This article follows our article published on 10 March in respect of IRD email policy.
IRD’s policy, in respect of staff sharing spreadsheets with stakeholders, doesn’t contain much guidance. We suggest a number of simple improvements to support “Better Public Services”.

The applicable rules published by IRD in February and my comments were as follows:

Email rule OTA comment
On request IRD may share a working copy of a document Extremely helpful; if only staff would follow it
Spreadsheets must be ‘cleansed’ and formulas checked Overly onerous. IRD also make errors in spreadsheets. The two parties need to work collaboratively
IRD says say non encrypted (non zipped) attachments must be password protected But why? No passwords on faxes or snail mail which from time to time IRD does misaddress

 

IRD assures me that there are no other “secret” rules, however there are a number of errors consistently made by IRD staff. It is strange that staff around NZ have come up with the same barriers (excuses) simultaneously.

Security

IRD rules say that formulas must be checked and spreadsheets must be ‘cleansed’. Cleansed seems to mean ‘make it as difficult as possible for other parties to use the information’.

IRD staff put various barriers in place that limit our ability to work with the information they provide:

  • IRD staff will often replace formulas with numbers – e.g. there will be a column of numbers and a total at the bottom; instead of including the sum formula, they show the total as another number. The result is of course that we change one of the numbers in the column, and the total doesn’t change.
  • IRD remove links between numbers. For example they may have one calculation with a total, that total then links into another part of the spreadsheet, but IRD will put a fixed number in the second spreadsheet instead of the link. The result is that the first calculation changes, the second one won’t change.
  • IRD locking a spreadsheet so that we can’t make any changes, including fixing errors that IRD have made.
  • IRD locking a spreadsheet so that we can’t insert a new tab to carry out our own calculations.
  • IRD locking down a spreadsheet so that we can’t even print to paper or a PDF for further examination or analysis.

The stupid thing is that an Excel expert can get around all of those such as;

  • we can manually insert formulas to replace the numbers that IRD have put in place
  • we can manually insert links to connect various parts of the spreadsheet
  • we can copy the offending spreadsheet into a new spreadsheet and recover all the information
  • in an extreme case we could do a screen print to an image, use a text recognition program to extract all the data, and reproduce the same spreadsheet.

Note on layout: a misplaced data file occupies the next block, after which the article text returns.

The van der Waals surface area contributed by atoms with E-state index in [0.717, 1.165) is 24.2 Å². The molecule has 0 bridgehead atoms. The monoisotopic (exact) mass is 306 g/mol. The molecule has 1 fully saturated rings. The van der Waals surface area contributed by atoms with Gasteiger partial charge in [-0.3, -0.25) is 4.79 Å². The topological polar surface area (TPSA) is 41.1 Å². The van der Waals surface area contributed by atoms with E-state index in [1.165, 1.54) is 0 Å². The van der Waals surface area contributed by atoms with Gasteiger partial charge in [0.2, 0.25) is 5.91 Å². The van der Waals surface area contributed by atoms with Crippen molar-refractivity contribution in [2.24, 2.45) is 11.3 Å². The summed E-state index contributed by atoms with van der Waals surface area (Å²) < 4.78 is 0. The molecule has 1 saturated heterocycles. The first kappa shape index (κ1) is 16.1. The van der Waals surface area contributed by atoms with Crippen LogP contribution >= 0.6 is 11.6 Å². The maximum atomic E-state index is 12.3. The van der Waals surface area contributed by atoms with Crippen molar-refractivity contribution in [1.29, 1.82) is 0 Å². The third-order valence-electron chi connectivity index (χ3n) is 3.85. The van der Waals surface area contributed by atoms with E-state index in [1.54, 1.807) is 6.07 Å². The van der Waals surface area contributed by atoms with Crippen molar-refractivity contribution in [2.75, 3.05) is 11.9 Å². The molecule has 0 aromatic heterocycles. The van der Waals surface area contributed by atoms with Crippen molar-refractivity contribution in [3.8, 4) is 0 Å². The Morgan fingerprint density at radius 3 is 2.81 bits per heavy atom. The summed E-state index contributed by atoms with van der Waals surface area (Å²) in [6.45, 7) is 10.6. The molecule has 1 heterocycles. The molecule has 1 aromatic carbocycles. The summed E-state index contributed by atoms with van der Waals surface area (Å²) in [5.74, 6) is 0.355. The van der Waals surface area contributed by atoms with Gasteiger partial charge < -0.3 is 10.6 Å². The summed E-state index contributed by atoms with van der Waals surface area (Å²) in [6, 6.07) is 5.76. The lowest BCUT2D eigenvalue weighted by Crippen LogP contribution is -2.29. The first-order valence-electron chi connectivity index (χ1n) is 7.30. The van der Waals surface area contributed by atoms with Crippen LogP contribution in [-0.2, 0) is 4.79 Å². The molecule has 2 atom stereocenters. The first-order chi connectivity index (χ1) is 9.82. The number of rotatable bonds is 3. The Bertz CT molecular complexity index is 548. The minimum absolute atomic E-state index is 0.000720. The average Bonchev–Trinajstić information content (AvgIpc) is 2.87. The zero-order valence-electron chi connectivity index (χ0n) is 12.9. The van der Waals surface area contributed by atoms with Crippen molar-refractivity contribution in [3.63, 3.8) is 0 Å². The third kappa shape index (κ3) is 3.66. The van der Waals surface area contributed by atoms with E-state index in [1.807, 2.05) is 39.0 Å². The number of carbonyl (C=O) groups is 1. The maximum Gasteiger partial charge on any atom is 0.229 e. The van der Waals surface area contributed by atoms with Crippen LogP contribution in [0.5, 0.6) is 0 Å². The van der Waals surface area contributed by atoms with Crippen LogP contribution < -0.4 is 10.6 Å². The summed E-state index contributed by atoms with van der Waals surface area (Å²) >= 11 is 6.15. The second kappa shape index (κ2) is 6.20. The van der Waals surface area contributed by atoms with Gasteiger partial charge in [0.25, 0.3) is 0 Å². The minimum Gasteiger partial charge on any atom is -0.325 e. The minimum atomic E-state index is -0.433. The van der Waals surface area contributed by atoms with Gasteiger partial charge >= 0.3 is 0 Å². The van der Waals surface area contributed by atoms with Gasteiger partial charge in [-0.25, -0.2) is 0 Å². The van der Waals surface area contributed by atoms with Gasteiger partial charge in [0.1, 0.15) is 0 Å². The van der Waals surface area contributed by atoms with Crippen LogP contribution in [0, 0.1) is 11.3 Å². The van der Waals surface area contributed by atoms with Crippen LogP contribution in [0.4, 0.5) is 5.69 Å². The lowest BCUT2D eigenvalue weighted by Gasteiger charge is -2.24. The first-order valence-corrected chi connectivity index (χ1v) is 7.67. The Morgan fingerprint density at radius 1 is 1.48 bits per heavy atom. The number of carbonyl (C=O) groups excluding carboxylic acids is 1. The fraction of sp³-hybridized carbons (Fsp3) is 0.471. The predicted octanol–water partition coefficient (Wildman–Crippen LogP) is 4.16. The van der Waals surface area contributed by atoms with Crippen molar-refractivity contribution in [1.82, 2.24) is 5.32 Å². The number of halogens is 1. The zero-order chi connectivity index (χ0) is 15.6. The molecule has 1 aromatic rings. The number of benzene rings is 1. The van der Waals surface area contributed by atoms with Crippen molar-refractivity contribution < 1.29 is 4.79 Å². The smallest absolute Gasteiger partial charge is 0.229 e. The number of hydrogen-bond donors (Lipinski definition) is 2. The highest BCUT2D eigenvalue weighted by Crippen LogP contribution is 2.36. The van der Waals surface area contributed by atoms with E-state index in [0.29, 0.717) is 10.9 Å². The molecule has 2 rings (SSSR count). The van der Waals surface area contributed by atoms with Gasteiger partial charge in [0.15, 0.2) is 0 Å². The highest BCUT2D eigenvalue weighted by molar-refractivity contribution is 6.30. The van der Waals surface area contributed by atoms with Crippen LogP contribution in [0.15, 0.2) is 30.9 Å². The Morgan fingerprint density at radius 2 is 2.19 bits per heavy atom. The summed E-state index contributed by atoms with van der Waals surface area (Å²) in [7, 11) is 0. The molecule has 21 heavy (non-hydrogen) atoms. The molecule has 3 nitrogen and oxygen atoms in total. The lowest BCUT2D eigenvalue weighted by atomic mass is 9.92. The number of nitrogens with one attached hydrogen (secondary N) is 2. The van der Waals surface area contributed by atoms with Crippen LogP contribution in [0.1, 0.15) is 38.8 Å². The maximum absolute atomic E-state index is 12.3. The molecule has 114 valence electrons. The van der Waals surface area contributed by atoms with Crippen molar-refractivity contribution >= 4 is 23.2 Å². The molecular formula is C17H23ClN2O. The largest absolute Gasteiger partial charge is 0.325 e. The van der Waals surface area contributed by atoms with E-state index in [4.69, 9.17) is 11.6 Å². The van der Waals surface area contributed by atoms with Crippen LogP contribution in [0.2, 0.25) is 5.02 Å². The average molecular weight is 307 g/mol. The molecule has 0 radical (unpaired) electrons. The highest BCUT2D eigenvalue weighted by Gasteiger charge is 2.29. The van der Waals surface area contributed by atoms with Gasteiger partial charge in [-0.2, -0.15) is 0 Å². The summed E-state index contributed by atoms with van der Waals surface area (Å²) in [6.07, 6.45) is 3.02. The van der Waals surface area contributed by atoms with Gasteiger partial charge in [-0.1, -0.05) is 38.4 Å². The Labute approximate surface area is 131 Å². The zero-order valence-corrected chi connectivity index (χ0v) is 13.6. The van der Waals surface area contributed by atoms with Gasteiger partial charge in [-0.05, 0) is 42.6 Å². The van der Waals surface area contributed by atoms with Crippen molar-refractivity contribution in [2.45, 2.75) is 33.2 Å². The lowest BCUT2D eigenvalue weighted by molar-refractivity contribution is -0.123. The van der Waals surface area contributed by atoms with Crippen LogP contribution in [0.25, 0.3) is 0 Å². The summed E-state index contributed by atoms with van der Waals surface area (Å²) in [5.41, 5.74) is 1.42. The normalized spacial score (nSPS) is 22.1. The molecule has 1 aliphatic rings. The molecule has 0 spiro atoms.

With a little bit of time, we could produce a spreadsheet that looks exactly the same as IRD’s, and even manipulate it to make it look like it was generated by IRD. We could but we don’t. We try to make it as easy as possible for both parties.

I.e. all of IRD’s “security” systems have achieved nothing beyond wasting our time, IRD’s time and taxpayer funds.

Use of templates

There are some calculations that IRD use in the same way thousands of times per year. Examples include;

  • taking taxpayer financial statements and adjusting reported profit to meet what IRD believe are more appropriate and believable gross profit percentages
  • the same exercise in respect of the amount of cash sales to total sales
  • asset accretion or source and disposition calculations.

For no reason, that I can fathom, IRD staff build these calculations from the ground up each time. IRD does not appear to use any templates whatsoever. The result is that staff use different methodologies and often have errors in spreadsheets. If IRD had some standard templates, they could eliminate a huge amount of work and a huge number of errors.

My recommendations to IRD

  • I’ve already written in respect of IRD’s confusion between encryption and zipping. I’m still waiting for an intelligent comment on that.
  • IRD should explicitly prohibit all of the barriers noted above, except perhaps using a password (although again I really don’t think that achieves anything anyway).
  • IRD needs to adopt a mind-set that tax advisors are not the enemy from which information should be withheld, instead we are actually working with IRD for the benefit of all parties involved including being as efficient as possible.
  • Put your staff through basic Excel training.
  • Support the government’s directive for Better Public Services – more action and measure the right stuff.

I have provided this article to IRD for comment and am awaiting a helpful response.